Sir Paul Stephenson’s resignation yesterday was a significant moment in the phone hacking affair: not only because of the fact of his resigning but because of what he said afterwards.
He made two subtle but important criticisms of the prime minister:
1) He said he had resigned in part for having employed Neil Wallis, the former deputy editor of the News of the World, who has since been arrested, but did not have to resign from the NotW for his part in the scandal. He compared this to Andy Coulson, who had been forced to resign, but was also given subsequent employment – by the prime minister.
2) Sir Paul also said he did not want to “compromise the prime minister” by telling him about Wallis’ involvement either with the Met or the fact that he was a suspect in the hacking affair, given Cameron’s “close relationship with Mr Coulson”. This came close to, without doing so directly, saying that Cameron could not have been trusted with such information, and may have jeopardised the operation (or at least been accused of jeopardising it) by telling Coulson. It’s an extraordinary claim, which Yvette Cooper was quick to highlight, saying it was a
very serious concern that the Met commissioner felt unable to tell the prime minister and the home secretary [Theresa May] about this operational issue with Neil Wallis because of the prime minister’s relationship with Andy Coulson.
Cooper also elaborated on the first point, arguing:
People will wonder at why different rules apply for the Prime Minister and the Met, especially when as Sir Paul said himself, unlike Andy Coulson, Neil Wallis had not been forced to resign from the News of the World.
In essence: Stephenson had to resign for appointing Wallis, why shouldn’t Cameron resign for appointing Coulson?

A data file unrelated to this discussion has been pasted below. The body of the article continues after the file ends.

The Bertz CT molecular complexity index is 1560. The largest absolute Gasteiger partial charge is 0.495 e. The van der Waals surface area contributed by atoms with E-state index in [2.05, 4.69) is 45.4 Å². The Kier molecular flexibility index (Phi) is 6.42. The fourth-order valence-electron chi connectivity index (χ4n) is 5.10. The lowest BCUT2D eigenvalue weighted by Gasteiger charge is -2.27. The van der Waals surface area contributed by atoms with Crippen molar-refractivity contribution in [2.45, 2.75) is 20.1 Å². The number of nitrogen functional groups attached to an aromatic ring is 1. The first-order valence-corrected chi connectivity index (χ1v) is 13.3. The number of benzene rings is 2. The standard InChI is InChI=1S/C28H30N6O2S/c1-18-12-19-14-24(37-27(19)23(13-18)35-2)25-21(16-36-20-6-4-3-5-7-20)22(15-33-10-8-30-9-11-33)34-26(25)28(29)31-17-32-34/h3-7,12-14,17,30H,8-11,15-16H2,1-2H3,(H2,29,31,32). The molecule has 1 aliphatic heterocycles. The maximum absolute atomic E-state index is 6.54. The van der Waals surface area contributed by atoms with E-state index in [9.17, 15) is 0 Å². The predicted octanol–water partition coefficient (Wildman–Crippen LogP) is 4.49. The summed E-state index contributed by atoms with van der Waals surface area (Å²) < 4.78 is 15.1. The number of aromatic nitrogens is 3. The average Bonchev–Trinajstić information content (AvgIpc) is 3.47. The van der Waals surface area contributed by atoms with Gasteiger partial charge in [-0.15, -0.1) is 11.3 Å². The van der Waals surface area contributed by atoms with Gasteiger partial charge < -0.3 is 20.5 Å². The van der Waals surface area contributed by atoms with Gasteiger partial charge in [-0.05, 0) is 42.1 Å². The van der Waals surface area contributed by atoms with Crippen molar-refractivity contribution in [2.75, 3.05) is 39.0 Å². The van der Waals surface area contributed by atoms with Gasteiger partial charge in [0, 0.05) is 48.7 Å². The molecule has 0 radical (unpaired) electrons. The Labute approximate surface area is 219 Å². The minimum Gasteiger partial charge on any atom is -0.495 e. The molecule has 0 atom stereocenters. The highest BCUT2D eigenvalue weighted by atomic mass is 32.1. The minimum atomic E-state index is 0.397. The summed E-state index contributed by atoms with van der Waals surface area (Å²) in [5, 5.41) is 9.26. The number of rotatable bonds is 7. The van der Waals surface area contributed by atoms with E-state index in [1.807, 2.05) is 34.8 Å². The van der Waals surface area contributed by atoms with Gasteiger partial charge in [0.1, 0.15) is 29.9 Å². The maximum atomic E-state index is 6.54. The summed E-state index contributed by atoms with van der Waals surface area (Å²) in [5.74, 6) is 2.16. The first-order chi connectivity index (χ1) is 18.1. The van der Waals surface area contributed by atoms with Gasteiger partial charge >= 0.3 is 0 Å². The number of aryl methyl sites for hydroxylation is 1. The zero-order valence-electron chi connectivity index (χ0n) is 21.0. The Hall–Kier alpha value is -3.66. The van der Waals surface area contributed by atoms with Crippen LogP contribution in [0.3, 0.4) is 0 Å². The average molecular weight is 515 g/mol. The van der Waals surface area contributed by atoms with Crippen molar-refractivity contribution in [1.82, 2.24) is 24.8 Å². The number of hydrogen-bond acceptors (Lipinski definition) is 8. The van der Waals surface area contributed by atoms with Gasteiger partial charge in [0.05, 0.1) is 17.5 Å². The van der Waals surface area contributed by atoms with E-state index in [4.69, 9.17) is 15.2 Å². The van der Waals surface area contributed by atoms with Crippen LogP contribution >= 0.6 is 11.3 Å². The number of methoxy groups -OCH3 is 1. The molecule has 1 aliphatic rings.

It is a point that Ed Miliband picked up on on Monday morning, saying Stephenson’s resignation was in “sharp contrast” to the behaviour of David Cameron, who had “failed even to apologise”.
Labour officials tell me the leadership will not call for Cameron to resign – they believe it is implausible that he will do so over this affair. But they are deliberately hinting at the possibility of a resignation, which helps keep the flames of controversy fuelled.
UPDATE: Over in Africa, Jason Groves of the Mail has just asked the PM if he would resign. I think that’s the first time he’s been asked that – probably the first time in his premiership. Here’s his response:
The British government, in terms of the phone hacking scandal, has taken all of the appropriate actions. We have set up a judicial inquiry, we have made sure there is a properly funded police investigation. We have published huge amounts of information about any meetings between politicians and senior media executives.
So I think we have given a very clear answer. Parliament is going to come back on Wednesday, I’m going to make a big statement updating what we are doing with the judicial inquiry. I will be able to answer any of the questions that have come up in the last couple of days. I feel I have been out there in parliament, in press conferences fully answering the questions, fully transparent, very clear about what needs to be done – making sure that Britain gets to the bottom of what has been a terrible episode in terms of what newpapers have done, hacking into private data. And also some very big questions about potential police corruption. We need to get to the bottom of those.